Bubble-Wrap for Surgical Patients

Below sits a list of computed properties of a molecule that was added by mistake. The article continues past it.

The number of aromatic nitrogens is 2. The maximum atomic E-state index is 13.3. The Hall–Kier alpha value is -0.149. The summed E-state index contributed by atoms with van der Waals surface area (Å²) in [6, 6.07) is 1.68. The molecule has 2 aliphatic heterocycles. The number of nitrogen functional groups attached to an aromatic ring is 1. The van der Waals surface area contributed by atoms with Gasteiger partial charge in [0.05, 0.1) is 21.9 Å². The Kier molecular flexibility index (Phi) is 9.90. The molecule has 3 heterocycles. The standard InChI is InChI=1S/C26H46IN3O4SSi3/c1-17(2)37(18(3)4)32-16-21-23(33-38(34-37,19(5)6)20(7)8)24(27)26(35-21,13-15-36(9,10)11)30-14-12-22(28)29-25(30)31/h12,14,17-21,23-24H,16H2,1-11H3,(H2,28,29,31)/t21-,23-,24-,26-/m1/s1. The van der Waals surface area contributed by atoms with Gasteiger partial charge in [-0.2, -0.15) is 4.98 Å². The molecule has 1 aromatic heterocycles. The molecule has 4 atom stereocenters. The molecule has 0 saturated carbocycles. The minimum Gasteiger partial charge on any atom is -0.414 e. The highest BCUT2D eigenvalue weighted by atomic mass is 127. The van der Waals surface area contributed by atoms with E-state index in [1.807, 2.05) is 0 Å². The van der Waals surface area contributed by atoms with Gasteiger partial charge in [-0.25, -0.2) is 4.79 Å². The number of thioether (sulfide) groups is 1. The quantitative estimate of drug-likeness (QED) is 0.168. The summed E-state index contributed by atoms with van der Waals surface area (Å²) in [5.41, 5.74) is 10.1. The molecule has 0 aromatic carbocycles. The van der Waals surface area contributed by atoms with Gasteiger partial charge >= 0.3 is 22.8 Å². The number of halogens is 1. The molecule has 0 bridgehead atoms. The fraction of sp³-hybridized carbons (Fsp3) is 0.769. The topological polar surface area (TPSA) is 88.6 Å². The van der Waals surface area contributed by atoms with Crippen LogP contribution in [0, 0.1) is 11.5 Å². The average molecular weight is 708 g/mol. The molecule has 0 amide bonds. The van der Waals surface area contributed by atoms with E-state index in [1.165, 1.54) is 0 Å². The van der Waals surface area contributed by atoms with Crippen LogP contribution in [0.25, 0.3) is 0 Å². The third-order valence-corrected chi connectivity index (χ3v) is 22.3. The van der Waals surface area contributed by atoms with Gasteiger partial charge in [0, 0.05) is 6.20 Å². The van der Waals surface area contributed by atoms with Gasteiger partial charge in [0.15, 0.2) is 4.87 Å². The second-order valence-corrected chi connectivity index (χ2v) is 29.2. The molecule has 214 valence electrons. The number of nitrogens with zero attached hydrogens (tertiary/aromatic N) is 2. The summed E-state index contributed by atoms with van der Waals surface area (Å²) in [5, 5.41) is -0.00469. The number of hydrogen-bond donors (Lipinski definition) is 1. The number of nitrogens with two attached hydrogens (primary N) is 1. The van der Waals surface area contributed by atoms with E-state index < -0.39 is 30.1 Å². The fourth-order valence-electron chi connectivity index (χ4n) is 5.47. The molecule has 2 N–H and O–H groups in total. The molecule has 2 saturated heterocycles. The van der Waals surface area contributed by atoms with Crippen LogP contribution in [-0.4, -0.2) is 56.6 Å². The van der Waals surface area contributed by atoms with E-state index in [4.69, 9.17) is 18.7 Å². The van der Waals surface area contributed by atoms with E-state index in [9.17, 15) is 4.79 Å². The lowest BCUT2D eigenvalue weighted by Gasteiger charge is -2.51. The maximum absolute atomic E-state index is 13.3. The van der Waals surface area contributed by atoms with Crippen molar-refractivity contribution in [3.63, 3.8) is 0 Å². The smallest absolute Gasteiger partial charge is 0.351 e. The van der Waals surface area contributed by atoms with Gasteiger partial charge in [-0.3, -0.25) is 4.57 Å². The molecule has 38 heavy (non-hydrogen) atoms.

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<ul><li><p>Association of Avian Veterinarians</p><p>Bubble-Wrap for Surgical PatientsAuthor(s): Greg J. HarrisonSource: Journal of the Association of Avian Veterinarians, Vol. 7, No. 4 (1993), p. 221Published by: Association of Avian VeterinariansStable URL: http://www.jstor.org/stable/27671100 .Accessed: 16/06/2014 00:38</p><p>Your use of the JSTOR archive indicates your acceptance of the Terms &amp; Conditions of Use, available at .http://www.jstor.org/page/info/about/policies/terms.jsp</p><p> .JSTOR is a not-for-profit service that helps scholars, researchers, and students discover, use, and build upon a wide range ofcontent in a trusted digital archive. We use information technology and tools to increase productivity and facilitate new formsof scholarship. For more information about JSTOR, please contact support@jstor.org.</p><p> .</p><p>Association of Avian Veterinarians is collaborating with JSTOR to digitize, preserve and extend access toJournal of the Association of Avian Veterinarians.</p><p>http://www.jstor.org </p><p>This content downloaded from 188.72.126.196 on Mon, 16 Jun 2014 00:38:03 AMAll use subject to JSTOR Terms and Conditions</p><p>http://www.jstor.org/action/showPublisher?publisherCode=aavhttp://www.jstor.org/stable/27671100?origin=JSTOR-pdfhttp://www.jstor.org/page/info/about/policies/terms.jsphttp://www.jstor.org/page/info/about/policies/terms.jsp</p></li><li><p>sent at necropsy. Furthermore, pesti cides may not be detectable in the </p><p>dead animal because these chemicals </p><p>quickly break down or are metabo </p><p>lized. In addition the limited sample volumes of gastrointestinal contents </p><p>from small birds makes detection of </p><p>these compounds difficult. These ob </p><p>stacles all lead to a very important </p><p>point ? the observations made by </p><p>the field investigator and the history submitted with the bird are crucial to </p><p>the successful positive diagnosis of </p><p>this mortality factor. </p><p>BUBBLE-WRAP FOR SURGICAL PATIENTS </p><p>Greg J. Harrison, DVM </p><p>Lake Worth, Florida </p><p>In human studies, water blankets </p><p>have apparendy been shown to have </p><p>little effect on maintaining or raising the body temperature of the surgical </p><p>patient. A p?diatrie surgeon once re </p><p>marked that babies undergoing sur </p><p>gery are wrapped with a hot air </p><p>blanket. The blanket is similar to </p><p>bubble packaging material, which </p><p>contains channels into which hot air </p><p>is directed. He thought a similar blan </p><p>ket could be made for birds from common bubble-wrap material. Al </p><p>though using a hair dryer might ac </p><p>tually burn a patient, perhaps a hot </p><p>air blower with some kind of thermo </p><p>stat could be used to bring heated air </p><p>into the chambers. </p><p>We have used regular bubble </p><p>wrap to envelop avian patients un </p><p>dergoing long-term surgery (along with a hot water blanket) and, al </p><p>though we have not measured body </p><p>temperature, it appears that the birds come out of anesthesia faster and </p><p>don't seem to sit around looking chilled after surgery. We just cut a </p><p>hole through the bubble-wrap at the </p><p>surgical site. </p><p>USE OF DERMCAPS LIQUID AND HYDROXYZINE HCL FOR THE TREATMENT OF </p><p>FEATHER PICKING Michael Krinsley, DVM </p><p>New York, New York </p><p>A 27-year-old Red-lored Amazon </p><p>Parrot was presented with a six-month </p><p>history of feather picking. The skin over the breast, abdomen, legs, shoul </p><p>ders and tail base were virtually featherless. The bird had been healthy otherwise and weighed 420 grams. The birds skin and plumage, in areas </p><p>that were not being picked, were nor </p><p>mal in appearance. Tests taken in </p><p>cluded a blood cell count, serum bio </p><p>chemistry, thyroid level, fecal parasite screen, fecal Gram's stain and culture, feather pulp Gram's stain and culture, and radiography. The test results were </p><p>all nondiagnostic. A complete review of the history </p><p>suggested that emotional and envi </p><p>ronmental factors were not involved. </p><p>The diet was varied, although nutri </p><p>tionally unbalanced, and the bird </p><p>readily adjusted to an improved diet. </p><p>Numerous successive drug thera </p><p>pies including antibiotic, anthelmin </p><p>tic and vitamin supplementation were attempted over several months. </p><p>No improvement was seen. </p><p>The final six-week trial consisted </p><p>of hydroxyzine HCl syrup 2.2 mg/kg PO TID. While the bird continued on </p><p>hydroxyzine HCl syrup, DermCaps </p><p>Liquid 1.0 ml/20 lbs/day (DVM Phar </p><p>maceutical Inc, Miami, FL) was </p><p>added. In one week's time, the owner noted that the bird seemed </p><p>less pruritic. By three weeks, picking </p><p>was minimal and plumage started to </p><p>regrow in areas that had been devoid </p><p>of feathers. After three months, there was little evidence of feather picking. </p><p>Attempts to reduce the dosage of </p><p>hydroxyzine HCl at that time resulted in a return to feather picking. </p><p>DermCaps have been used by vet </p><p>erinarians for the treatment of pruri tus in dogs and cats. The oxidative </p><p>metabolism of certain fatty acids re </p><p>sults in the formation of eicosanoids, which include prostaglandins and </p><p>leukotrienes. These compounds play </p><p>important roles in immunoregula tion, inflammation and maintenance </p><p>of normal integrity of the skin. Eicos </p><p>apentaenoic acid (EPA), the main </p><p>ingredient in DermCaps, is a potent </p><p>competitive inhibitor of arachidonic </p><p>acid metabolism and thus can inter </p><p>fere with the inflammatory effects of </p><p>arachidonic acid and its metabolites. </p><p>USE OF IV CATHETERS </p><p>Greg J. Harrison, DVM </p><p>Lake Worth, Florida </p><p>The 24 gauge intravascular over </p><p>the-needle Teflon-coated catheters </p><p>make nice cannulas for flushing of </p><p>nasal lacrimal ducts or flushing the </p><p>opening of the uterus in very small </p><p>birds with egg-laying problems. The </p><p>needles themselves can be used for </p><p>intramedullary pinning of the legs of </p><p>birds the size of parrotlets. </p><p>DUODERM AS A SPLINT FOR SMALL BIRDS </p><p>Greg J. Harrison, DVM </p><p>Lake Worth, Florida </p><p>DuoDerm (hydroactive dressing - </p><p>ConvaTec, Princeton, NJ) can be easily trimmed to fit from the groin area to </p><p>the foot in budgerigars, finches and </p><p>canaries, and can be used to handle </p><p>most bone fractures in these small </p><p>birds. In cases where the bone has </p><p>penetrated the skin, DuoDerm also </p><p>provides the environment to promote </p><p>Vex. 7 No. 4 1993 221 </p><p>This content downloaded from 188.72.126.196 on Mon, 16 Jun 2014 00:38:03 AMAll use subject to JSTOR Terms and Conditions</p><p>http://www.jstor.org/page/info/about/policies/terms.jsp</p><p>Article Contentsp. 221</p><p>Issue Table of ContentsJournal of the Association of Avian Veterinarians, Vol. 7, No. 4 (1993), pp. 179-238Front MatterUp Front [p. 183-183]ReviewedEfficacy of an Inactivated Avian Polyomavirus Vaccine [pp. 187-192]</p><p>From the Literature [pp. 192, 196, 202, 212-214]ReviewedSusceptibility of Avian Polyomavirus to Inactivation [pp. 193-195]Candida/Megabacteria Proventriculitis in a Lesser Sulphur-Crested Cockatoo (Cacatua sulphurea sulphurea) [pp. 197-201]Performance Characteristics of Diagnostic Tests for Avian Chlamydiosis [pp. 203-207]Hemorrhagic Enteritis in a Group of Great-Billed Parrots (Tanygnathus megalorynchos) [pp. 209-211]</p><p>Book ReviewReview: untitled [p. 215-215]</p><p>In My ExperienceTreating Aspergillosis in Hummingbirds [p. 216-216]Treatment of Diseases Is Not Always Enough [pp. 216-217]PBFD in Large Parakeets [pp. 217-218]Intussusception of the Intestinal Tract in a White-Cheeked Turaco [pp. 218-219]Necrotic Hepatitis of Viral Origin in Pigeons [p. 219-219]Pendulous Crops in Budgies [p. 219-219]Allopurinol in Simple Syrup for Gout [pp. 219-220]Diagnosis of Pesticide Poisonings [pp. 220-221]Bubble-Wrap for Surgical Patients [p. 221-221]Use of DermCaps Liquid and Hydroxyzine HCL for the Treatment of Feather Picking [p. 221-221]Use of IV Catheters [p. 221-221]DuoDerm as a Splint for Small Birds [pp. 221-222]Toxicity Therapy [p. 222-222]Hospital Intensive Care [p. 222-222]Lightweight Splints from Aluminium Cans [p. 222-222]Are Persimmons Safe to Feed? [p. 222-222]Errata: Megabacteria in Passeriformes [p. 222-222]</p><p>AAV Update [pp. 223-224]Names in the News [p. 226-226]Opportunities [pp. 228-229]Conservation Issues [pp. 231-232]Continuing Education [p. 234-234]New Products [p. 235-235]Back Matter</p></li></ul>